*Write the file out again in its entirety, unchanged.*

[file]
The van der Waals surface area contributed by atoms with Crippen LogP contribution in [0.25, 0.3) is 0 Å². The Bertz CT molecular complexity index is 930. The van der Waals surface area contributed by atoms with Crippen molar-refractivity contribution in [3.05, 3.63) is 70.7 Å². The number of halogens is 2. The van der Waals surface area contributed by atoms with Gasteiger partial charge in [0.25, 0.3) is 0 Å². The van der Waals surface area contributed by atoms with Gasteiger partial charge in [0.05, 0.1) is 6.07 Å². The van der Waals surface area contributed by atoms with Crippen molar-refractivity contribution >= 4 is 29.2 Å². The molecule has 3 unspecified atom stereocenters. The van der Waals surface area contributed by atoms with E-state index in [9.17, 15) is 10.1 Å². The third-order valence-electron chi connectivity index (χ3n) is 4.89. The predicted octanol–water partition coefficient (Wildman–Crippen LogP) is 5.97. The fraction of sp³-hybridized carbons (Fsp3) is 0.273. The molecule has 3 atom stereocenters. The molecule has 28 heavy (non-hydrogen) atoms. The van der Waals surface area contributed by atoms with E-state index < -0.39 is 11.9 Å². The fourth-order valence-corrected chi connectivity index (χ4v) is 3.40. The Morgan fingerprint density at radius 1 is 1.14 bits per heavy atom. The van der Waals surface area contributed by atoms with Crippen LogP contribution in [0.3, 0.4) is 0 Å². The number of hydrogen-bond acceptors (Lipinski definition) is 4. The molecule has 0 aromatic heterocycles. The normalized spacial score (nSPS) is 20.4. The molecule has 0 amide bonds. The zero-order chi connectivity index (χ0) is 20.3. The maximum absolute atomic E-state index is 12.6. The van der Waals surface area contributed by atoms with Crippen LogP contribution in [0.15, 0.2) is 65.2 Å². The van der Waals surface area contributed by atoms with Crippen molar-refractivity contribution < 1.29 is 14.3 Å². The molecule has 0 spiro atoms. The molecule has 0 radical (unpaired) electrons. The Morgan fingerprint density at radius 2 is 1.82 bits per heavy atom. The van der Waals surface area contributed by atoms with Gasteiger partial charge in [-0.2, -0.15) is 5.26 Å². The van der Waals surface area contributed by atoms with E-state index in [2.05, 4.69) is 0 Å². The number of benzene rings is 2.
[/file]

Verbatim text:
The van der Waals surface area contributed by atoms with Crippen LogP contribution in [0.25, 0.3) is 0 Å². The Bertz CT molecular complexity index is 930. The van der Waals surface area contributed by atoms with Crippen molar-refractivity contribution in [3.05, 3.63) is 70.7 Å². The number of halogens is 2. The van der Waals surface area contributed by atoms with Gasteiger partial charge in [0.25, 0.3) is 0 Å². The van der Waals surface area contributed by atoms with Gasteiger partial charge in [0.05, 0.1) is 6.07 Å². The van der Waals surface area contributed by atoms with Crippen molar-refractivity contribution >= 4 is 29.2 Å². The molecule has 3 unspecified atom stereocenters. The van der Waals surface area contributed by atoms with E-state index in [9.17, 15) is 10.1 Å². The third-order valence-electron chi connectivity index (χ3n) is 4.89. The predicted octanol–water partition coefficient (Wildman–Crippen LogP) is 5.97. The fraction of sp³-hybridized carbons (Fsp3) is 0.273. The molecule has 3 atom stereocenters. The molecule has 28 heavy (non-hydrogen) atoms. The van der Waals surface area contributed by atoms with E-state index < -0.39 is 11.9 Å². The fourth-order valence-corrected chi connectivity index (χ4v) is 3.40. The Morgan fingerprint density at radius 1 is 1.14 bits per heavy atom. The van der Waals surface area contributed by atoms with Crippen LogP contribution in [0.3, 0.4) is 0 Å². The number of hydrogen-bond acceptors (Lipinski definition) is 4. The molecule has 0 aromatic heterocycles. The normalized spacial score (nSPS) is 20.4. The molecule has 0 amide bonds. The zero-order chi connectivity index (χ0) is 20.3. The maximum absolute atomic E-state index is 12.6. The van der Waals surface area contributed by atoms with Crippen LogP contribution in [0.15, 0.2) is 65.2 Å². The van der Waals surface area contributed by atoms with Crippen molar-refractivity contribution < 1.29 is 14.3 Å². The molecule has 0 spiro atoms. The molecule has 0 radical (unpaired) electrons. The Morgan fingerprint density at radius 2 is 1.82 bits per heavy atom. The van der Waals surface area contributed by atoms with Gasteiger partial charge in [-0.2, -0.15) is 5.26 Å². The van der Waals surface area contributed by atoms with E-state index in [2.05, 4.69) is 0 Å². The number of benzene rings is 2.